(CN) - Unwilling to upset the status quo so close to Election Day, the 5th Circuit reinstated the voter ID law in Texas that a federal judge found unconstitutional.
U.S. District Judge Nelva Gonzales Ramos issued an injunction against SB 14 on Oct. 9, and confirmed the ruling with a final judgment two days later.
Widely described as the nation's strictest voter-identification law, SB 14 requires all Texas voters to come to the polls with one of seven acceptable forms of photo identification.
Ramos said SB 14 is effectively a poll tax because it requires citizens who lack the proper identification to pay for a copy of their birth certificate, a prerequisite for the state to issue an Election Identification Certificate.
Though Texas lawmakers say the law is needed to prevent voter fraud, Ramos found scant evidence of such fraud.
"In the ten years preceding SB 14, only two cases of in-person voter impersonation fraud were prosecuted to a conviction - a period of time in which 20 million votes were cast," her 147-page ruling states.
Ramos, who held a nine-day bench trial in the case, said SB 14 "will disproportionately impact low-income Texans" who are less likely to have the needed ID.
Since many poor Texans are minorities, Ramos reasoned, the law is discriminatory.
"Evidence shows that a discriminatory effect exists because: (1) SB 14 specifically burdens Texans living in poverty, who are less likely to possess qualified photo ID, are less able to get it, and may not otherwise need it; (2) a disproportionate number of Texans living in poverty are African-Americans and Hispanics; and (3) African-Americans and Hispanics are more likely than Anglos to be living in poverty because they continue to bear the socioeconomic effects caused by decades of racial discrimination," Ramos wrote.
President Barak Obama nominated the Corpus Christi-based Ramos in 2011.
Her injunction ordered Texas to "return to enforcing the voter identification requirements for in-person voting in effect immediately prior to the enactment and implementation of SB 14."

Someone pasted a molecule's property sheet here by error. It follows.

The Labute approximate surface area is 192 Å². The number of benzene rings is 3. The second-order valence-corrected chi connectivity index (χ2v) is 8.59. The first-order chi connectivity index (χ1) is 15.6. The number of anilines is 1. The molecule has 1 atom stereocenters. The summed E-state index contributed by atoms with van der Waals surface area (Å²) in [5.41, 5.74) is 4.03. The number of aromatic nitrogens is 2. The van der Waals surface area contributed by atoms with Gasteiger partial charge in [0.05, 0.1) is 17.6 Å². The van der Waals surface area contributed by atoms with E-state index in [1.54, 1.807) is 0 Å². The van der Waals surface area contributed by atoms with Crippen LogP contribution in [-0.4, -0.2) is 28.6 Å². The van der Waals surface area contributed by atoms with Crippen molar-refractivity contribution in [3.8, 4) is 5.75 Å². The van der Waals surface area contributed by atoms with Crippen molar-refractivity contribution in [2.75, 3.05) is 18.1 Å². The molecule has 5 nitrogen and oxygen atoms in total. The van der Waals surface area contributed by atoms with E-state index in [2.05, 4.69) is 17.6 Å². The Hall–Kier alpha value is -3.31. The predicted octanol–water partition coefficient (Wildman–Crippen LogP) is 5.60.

Texas Attorney General Greg Abbott immediately filed an emergency motion to stay the ruling with the 5th Circuit.
Noting that early voting starts Oct. 20 in Texas, the 5th Circuit stayed Ramos' ruling Tuesday.
"The court offered no reason for applying the injunction to an election that was just nine days away, even though the state repeatedly argued that an injunction this close to the election would substantially disrupt the election process," Judge Edith Brown Clement wrote for a three-judge panel.
In issuing the stay, the New Orleans-based appellate court noted that it still could affirm that the law is biased.
"The District Court issued a thorough order finding that the Texas voter ID law is discriminatory," Clement wrote. "We should be extremely reluctant to have an election take place under a law that a district court has found, and that our court may find, is discriminatory. As always, however, we must follow the dictates of the Supreme Court. In two recent decisions, it stayed injunctions issued based on findings that changes in an election law were discriminatory."
On the same day Clement enjoined the Texas law, the Supreme Court vacated a stay that the 7th Circuit had issued to let Wisconsin enforce its voter ID law, which was also found unconstitutional. Attorneys for the plaintiffs in the Texas challenge petitioned the Supreme Court for a stay of the 5th Circuit's ruling Wednesday morning.
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